Coal and natural gas plants are retiring in Texas. Now may be the time to look into solar and storage options to provide energy stability for the future.
ERCOT may need to plan for a skinny duck curve.
In the next 15 years, Texas expects to add somewhere between 14 and 27 gigawatts of solar capacity, according to a new long-term system assessment from the state’s grid operator, ERCOT.
ERCOT is considering eight different scenarios, such as continued low natural-gas prices or extreme weather. Under all scenarios, solar makes up nearly all of the new capacity. In all of the scenarios, ERCOT assumes that changes to the U.S. Environmental Protection Agency’s regional haze rule will go into effect. Those changes are expected to make the rule more stringent and impact power producers with emissions that affect air quality.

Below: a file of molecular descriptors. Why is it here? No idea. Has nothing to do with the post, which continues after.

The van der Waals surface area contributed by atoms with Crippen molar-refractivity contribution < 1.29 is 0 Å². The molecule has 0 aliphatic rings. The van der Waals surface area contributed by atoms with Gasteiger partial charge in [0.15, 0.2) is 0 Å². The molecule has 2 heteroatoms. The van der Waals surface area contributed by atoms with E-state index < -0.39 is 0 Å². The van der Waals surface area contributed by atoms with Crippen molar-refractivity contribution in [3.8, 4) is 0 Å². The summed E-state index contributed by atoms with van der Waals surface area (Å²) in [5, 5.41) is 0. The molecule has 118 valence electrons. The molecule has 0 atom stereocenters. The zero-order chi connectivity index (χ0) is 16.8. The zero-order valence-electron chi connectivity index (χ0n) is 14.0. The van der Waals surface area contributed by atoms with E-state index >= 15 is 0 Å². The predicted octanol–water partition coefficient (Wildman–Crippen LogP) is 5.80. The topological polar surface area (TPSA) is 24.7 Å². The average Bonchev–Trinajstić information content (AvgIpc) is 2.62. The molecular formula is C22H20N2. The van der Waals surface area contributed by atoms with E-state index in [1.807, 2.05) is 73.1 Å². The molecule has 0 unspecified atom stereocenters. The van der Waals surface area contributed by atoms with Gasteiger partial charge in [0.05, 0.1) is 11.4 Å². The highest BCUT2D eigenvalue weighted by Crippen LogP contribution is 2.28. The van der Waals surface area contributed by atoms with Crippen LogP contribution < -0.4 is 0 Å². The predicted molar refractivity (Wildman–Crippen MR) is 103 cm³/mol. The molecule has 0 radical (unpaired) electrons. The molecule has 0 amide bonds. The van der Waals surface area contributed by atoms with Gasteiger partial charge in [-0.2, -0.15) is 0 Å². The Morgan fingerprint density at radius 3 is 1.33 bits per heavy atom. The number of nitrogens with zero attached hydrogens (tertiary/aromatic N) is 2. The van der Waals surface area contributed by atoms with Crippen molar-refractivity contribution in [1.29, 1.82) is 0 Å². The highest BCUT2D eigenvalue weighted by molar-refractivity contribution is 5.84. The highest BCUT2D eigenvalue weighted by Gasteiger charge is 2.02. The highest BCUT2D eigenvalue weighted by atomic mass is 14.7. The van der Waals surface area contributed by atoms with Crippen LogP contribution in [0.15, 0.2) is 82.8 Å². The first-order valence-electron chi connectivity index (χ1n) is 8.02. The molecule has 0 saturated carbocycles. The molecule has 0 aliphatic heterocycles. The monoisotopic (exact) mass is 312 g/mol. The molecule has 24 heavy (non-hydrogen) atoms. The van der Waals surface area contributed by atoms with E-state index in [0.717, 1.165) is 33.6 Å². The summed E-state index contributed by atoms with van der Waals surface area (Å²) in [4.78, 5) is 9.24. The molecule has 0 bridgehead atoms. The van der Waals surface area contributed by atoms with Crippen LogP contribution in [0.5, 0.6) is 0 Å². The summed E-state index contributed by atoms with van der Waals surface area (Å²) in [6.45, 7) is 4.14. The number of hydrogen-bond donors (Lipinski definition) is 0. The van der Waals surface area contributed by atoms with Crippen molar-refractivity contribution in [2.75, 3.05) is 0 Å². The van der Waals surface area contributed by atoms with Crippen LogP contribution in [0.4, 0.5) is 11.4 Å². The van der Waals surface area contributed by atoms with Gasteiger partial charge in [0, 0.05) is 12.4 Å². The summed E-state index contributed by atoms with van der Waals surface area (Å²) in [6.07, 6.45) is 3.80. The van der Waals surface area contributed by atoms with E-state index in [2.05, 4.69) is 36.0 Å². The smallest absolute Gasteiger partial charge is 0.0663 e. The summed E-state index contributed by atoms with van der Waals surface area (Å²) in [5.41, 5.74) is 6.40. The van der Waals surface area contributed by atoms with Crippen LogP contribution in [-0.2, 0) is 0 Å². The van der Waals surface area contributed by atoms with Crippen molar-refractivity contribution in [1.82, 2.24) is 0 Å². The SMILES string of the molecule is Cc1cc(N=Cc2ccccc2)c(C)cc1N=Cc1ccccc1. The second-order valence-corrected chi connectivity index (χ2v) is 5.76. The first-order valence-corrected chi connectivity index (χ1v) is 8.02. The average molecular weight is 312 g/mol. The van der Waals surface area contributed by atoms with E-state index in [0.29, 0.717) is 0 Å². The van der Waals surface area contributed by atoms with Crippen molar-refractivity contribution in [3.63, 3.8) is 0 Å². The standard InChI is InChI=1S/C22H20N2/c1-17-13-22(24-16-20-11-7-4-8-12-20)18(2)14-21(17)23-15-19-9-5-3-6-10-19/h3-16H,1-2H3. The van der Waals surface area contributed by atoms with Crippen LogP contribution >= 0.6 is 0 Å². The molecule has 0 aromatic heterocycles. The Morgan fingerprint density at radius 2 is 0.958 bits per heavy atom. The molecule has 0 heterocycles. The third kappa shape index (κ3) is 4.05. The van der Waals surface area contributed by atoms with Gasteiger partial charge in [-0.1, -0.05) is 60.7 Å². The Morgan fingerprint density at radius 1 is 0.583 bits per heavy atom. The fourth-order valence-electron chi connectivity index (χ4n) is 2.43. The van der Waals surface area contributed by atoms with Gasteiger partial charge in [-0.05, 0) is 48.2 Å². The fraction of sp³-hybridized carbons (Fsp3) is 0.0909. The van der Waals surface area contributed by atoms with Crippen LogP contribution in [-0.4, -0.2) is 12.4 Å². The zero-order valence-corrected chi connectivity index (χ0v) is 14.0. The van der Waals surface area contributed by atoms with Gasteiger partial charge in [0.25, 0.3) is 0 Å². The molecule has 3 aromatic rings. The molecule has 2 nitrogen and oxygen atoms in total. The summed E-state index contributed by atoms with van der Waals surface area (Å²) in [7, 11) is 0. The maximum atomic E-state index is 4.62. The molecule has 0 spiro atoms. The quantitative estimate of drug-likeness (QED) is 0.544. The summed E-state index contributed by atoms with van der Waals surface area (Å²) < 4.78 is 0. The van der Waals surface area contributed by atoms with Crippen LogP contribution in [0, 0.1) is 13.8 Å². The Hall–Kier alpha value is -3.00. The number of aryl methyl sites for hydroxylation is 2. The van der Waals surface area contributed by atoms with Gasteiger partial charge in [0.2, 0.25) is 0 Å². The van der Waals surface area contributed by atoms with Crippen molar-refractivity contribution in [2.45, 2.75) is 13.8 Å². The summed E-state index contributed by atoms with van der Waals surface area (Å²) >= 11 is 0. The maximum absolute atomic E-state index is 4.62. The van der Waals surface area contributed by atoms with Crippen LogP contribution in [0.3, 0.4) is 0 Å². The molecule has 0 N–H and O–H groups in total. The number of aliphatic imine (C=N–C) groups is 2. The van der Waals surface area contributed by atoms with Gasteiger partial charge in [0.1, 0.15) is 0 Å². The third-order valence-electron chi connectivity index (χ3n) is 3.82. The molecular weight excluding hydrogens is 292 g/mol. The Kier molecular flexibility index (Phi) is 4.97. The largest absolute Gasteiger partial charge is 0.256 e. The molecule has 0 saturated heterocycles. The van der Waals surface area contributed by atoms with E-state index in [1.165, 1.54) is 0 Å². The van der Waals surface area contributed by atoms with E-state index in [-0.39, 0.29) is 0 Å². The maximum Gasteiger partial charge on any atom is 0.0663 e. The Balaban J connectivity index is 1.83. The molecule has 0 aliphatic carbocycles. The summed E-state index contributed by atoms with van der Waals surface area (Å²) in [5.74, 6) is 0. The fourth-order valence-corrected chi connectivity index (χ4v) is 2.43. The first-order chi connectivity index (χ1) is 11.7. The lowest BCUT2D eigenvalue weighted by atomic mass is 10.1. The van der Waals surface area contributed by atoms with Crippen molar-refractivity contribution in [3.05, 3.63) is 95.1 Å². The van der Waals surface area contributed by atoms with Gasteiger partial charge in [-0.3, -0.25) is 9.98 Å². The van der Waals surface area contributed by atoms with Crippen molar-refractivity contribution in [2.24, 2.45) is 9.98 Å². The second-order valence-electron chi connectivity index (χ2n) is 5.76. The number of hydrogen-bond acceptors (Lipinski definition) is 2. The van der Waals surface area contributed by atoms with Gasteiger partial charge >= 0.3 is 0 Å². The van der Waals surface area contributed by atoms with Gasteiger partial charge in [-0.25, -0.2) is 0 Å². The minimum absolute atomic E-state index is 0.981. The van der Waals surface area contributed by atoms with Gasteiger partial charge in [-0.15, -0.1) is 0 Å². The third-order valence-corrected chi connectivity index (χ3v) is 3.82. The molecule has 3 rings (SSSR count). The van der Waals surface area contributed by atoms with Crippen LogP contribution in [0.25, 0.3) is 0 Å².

As more solar energy comes on-line, coal will retire. About 5 gigawatts of coal are expected to go offline in the next five years because of the regional haze rule, according to ERCOT’s assessment. Even without the regional haze rule, some coal will retire anyway.
Natural gas is now the dominant electric generation source in Texas and could see some retirement as well, although the facilities that will retire are mostly older steam units that will be shut down due to age, rather than environmental rules or market conditions.
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